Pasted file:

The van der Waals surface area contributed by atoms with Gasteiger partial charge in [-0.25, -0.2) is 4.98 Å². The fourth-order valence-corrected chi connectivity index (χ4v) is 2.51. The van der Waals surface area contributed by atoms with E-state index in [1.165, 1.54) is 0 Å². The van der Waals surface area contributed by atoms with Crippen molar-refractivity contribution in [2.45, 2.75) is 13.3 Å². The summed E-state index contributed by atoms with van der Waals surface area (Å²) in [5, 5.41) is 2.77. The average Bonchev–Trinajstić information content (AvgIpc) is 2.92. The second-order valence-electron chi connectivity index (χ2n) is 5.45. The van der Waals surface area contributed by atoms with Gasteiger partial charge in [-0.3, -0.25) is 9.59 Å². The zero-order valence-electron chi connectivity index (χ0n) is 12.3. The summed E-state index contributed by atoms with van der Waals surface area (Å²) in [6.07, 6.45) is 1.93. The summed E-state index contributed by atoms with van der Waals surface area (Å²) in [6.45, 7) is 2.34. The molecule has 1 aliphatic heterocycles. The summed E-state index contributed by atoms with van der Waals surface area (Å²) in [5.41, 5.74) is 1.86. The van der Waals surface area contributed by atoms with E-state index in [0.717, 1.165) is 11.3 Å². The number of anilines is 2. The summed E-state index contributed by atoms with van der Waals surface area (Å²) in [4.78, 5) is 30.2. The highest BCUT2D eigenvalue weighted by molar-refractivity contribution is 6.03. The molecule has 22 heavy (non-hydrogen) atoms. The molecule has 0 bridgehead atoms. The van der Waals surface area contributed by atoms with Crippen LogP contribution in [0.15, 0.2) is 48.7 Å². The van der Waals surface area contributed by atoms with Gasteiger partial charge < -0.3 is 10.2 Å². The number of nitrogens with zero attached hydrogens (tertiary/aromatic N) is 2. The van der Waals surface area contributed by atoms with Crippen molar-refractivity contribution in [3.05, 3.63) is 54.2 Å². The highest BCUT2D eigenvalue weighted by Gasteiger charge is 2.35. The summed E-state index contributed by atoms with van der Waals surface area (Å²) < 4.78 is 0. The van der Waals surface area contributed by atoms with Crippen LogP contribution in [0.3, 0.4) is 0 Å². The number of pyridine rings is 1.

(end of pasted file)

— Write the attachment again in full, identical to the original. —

The van der Waals surface area contributed by atoms with Gasteiger partial charge in [-0.25, -0.2) is 4.98 Å². The fourth-order valence-corrected chi connectivity index (χ4v) is 2.51. The van der Waals surface area contributed by atoms with E-state index in [1.165, 1.54) is 0 Å². The van der Waals surface area contributed by atoms with Crippen molar-refractivity contribution in [2.45, 2.75) is 13.3 Å². The summed E-state index contributed by atoms with van der Waals surface area (Å²) in [5, 5.41) is 2.77. The average Bonchev–Trinajstić information content (AvgIpc) is 2.92. The second-order valence-electron chi connectivity index (χ2n) is 5.45. The van der Waals surface area contributed by atoms with Gasteiger partial charge in [-0.3, -0.25) is 9.59 Å². The zero-order valence-electron chi connectivity index (χ0n) is 12.3. The summed E-state index contributed by atoms with van der Waals surface area (Å²) in [6.07, 6.45) is 1.93. The summed E-state index contributed by atoms with van der Waals surface area (Å²) in [6.45, 7) is 2.34. The molecule has 1 aliphatic heterocycles. The summed E-state index contributed by atoms with van der Waals surface area (Å²) in [5.41, 5.74) is 1.86. The van der Waals surface area contributed by atoms with E-state index in [0.717, 1.165) is 11.3 Å². The number of anilines is 2. The summed E-state index contributed by atoms with van der Waals surface area (Å²) in [4.78, 5) is 30.2. The highest BCUT2D eigenvalue weighted by molar-refractivity contribution is 6.03. The molecule has 22 heavy (non-hydrogen) atoms. The molecule has 0 bridgehead atoms. The van der Waals surface area contributed by atoms with Crippen LogP contribution in [0.15, 0.2) is 48.7 Å². The van der Waals surface area contributed by atoms with Gasteiger partial charge < -0.3 is 10.2 Å². The number of nitrogens with zero attached hydrogens (tertiary/aromatic N) is 2. The van der Waals surface area contributed by atoms with Crippen molar-refractivity contribution in [3.05, 3.63) is 54.2 Å². The highest BCUT2D eigenvalue weighted by Gasteiger charge is 2.35. The summed E-state index contributed by atoms with van der Waals surface area (Å²) < 4.78 is 0. The van der Waals surface area contributed by atoms with Crippen LogP contribution in [0.3, 0.4) is 0 Å². The number of pyridine rings is 1.